The new bridge is just what we need
Glenwood bridge is coming down, coming down, coming down
Glenwood bridge is coming down,
No more bypass!
Who enjoys sitting in their car being behind an 18-wheeler with another 18-wheeler coming in the opposite direction as the bridge bobs above the river?
The state of Colorado is planning to invest $99 million right here in Glenwood Springs to replace an aging, too-narrow bridge. The project could lead to a growth spurt for our downtown.
A vocal minority in Garfield County, including many of my friends, vehemently disagrees with my belief that the planned bridge, regardless of our preferred aesthetic qualities, will be a very good thing for our downtown. They are willing to tell the state to go ahead and shove their millions where the sun doesn’t shine.
Taking all of the traffic that cares to whiz through Glenwood Springs off of Sixth Street and turning it into a viable two-lane pedestrian-friendly area leading to the Glenwood Hot Springs Pool and the new pedestrian bridge is a good thing. The Lost Cajun Restaurant, Smoke and very soon the Grind all have had the foresight to locate their establishments under the bridge. What were they thinking? My guess is they were thinking that the extended block of the pedestrian-friendly portion of Grand Avenue, where visitors and locals alike will congregate, will be good for their businesses.
I for one am very excited about the prospects. The city stepped forward with the Seventh Street project and we have seen the boon to the Riviera, Juicy Lucy’s, the Pullman and the Glenwood Canyon Brew Pub, which now all offer dining on the sidewalk. It truly adds to the ambiance for our downtown. And it adds much needed tax revenue to our fair city.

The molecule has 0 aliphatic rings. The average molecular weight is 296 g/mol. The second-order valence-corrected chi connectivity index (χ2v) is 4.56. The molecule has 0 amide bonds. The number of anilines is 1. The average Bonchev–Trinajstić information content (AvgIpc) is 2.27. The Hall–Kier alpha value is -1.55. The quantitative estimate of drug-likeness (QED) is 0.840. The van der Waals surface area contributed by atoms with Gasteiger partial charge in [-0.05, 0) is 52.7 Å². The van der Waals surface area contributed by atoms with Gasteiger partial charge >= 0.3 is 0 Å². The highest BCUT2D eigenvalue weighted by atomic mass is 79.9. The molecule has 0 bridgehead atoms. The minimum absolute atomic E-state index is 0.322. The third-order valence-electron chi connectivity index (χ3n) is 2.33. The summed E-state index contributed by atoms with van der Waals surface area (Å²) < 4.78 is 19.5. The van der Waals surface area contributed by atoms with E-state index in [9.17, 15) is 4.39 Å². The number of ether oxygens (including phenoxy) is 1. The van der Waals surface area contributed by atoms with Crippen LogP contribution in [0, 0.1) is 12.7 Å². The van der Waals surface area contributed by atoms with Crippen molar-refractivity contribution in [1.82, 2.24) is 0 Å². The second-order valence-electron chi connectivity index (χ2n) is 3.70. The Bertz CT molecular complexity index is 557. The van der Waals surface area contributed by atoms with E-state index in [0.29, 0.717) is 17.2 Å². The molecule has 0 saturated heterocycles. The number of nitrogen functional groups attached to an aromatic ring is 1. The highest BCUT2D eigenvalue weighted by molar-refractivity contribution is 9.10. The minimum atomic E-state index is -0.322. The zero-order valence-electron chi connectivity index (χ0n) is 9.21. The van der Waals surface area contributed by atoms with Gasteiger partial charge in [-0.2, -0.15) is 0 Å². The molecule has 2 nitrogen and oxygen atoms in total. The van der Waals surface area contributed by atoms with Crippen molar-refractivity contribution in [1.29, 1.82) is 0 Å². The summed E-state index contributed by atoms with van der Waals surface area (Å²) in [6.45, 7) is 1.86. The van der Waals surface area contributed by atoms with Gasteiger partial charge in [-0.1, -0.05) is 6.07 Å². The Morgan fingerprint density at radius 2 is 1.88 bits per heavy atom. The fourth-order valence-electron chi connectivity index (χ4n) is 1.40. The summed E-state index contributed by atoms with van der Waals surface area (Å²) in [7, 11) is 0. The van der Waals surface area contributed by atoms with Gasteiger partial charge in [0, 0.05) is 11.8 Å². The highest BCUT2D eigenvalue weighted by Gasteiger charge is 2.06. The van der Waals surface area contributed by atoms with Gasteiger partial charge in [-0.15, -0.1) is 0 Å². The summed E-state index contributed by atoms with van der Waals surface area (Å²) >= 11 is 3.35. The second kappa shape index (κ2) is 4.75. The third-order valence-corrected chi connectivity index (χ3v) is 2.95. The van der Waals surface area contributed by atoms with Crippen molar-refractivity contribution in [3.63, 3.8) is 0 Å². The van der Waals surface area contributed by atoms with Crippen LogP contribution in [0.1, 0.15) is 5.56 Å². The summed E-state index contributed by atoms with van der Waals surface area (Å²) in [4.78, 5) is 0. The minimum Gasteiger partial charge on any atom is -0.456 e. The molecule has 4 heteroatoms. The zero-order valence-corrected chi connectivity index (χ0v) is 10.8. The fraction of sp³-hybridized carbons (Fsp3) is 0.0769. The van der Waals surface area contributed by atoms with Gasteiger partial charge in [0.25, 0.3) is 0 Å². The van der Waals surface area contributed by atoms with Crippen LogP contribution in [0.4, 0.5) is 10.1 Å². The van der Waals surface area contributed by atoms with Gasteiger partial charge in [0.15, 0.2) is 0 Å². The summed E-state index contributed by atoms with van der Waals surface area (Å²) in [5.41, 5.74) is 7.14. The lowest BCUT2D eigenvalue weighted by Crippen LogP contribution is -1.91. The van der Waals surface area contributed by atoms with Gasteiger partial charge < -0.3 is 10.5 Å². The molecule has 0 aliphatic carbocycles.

Would most of us like to see a bypass that would allow us to enjoy a conversation on Grand Avenue with out having to say, “What did you say?” a half-dozen times as trucks rumble by? Of course we would.
Carl Moak, owner of Summit Canyon Mountaineering, summed that prospect up well in a story we ran last week when he said the fight over the bridge would be like a “pillow fight” compared to one over the location of a bypass. That, along with the extremely high expense, makes a bypass an extreme long shot, at least anytime soon.
No doubt, the projected three months of bridge closure will be painful. The long-term gain for all of us will be well worth it.
Just for full disclosure, I both live and work in the heart of downtown Glenwood Springs. I won’t be inconvenienced more than a half dozen times during the bridge work. And I will personally benefit by being able to live and work in a more robust downtown.
Some people are concerned about increased speed on a new, wider bridge. I am confident that Glenwood Chief of Police Terry Wilson will be able to maintain the peace and that speeding tickets his officers will issue will provide bonus revenue for the city if the new bridge causes drivers to have the misconception that Grand Avenue has turned into an expressway.
The new bridge and the accompanying downtown projects are just the shot in the arm Glenwood Springs needs to create an improved environment for those that live or vacation in our fine area. What is the alternative? I guess we can fight the project, lose the state’s $99 million and keep the status quo. We can continue to dream that a bypass will be built through one of our neighborhoods in the next five years and all will be well with the world. If you believe that will happen, I’ve got a bridge in Brooklyn I’ll sell to you at a fair price.
Michael Bennett is publisher of the Post Independent.
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Last week’s column was about Will Bulsiewicz, M.D., a respected gastroenterologist who wrote “Fiber Fueled,” which came out in 2020. Today’s column is the first in a series of columns based on this book.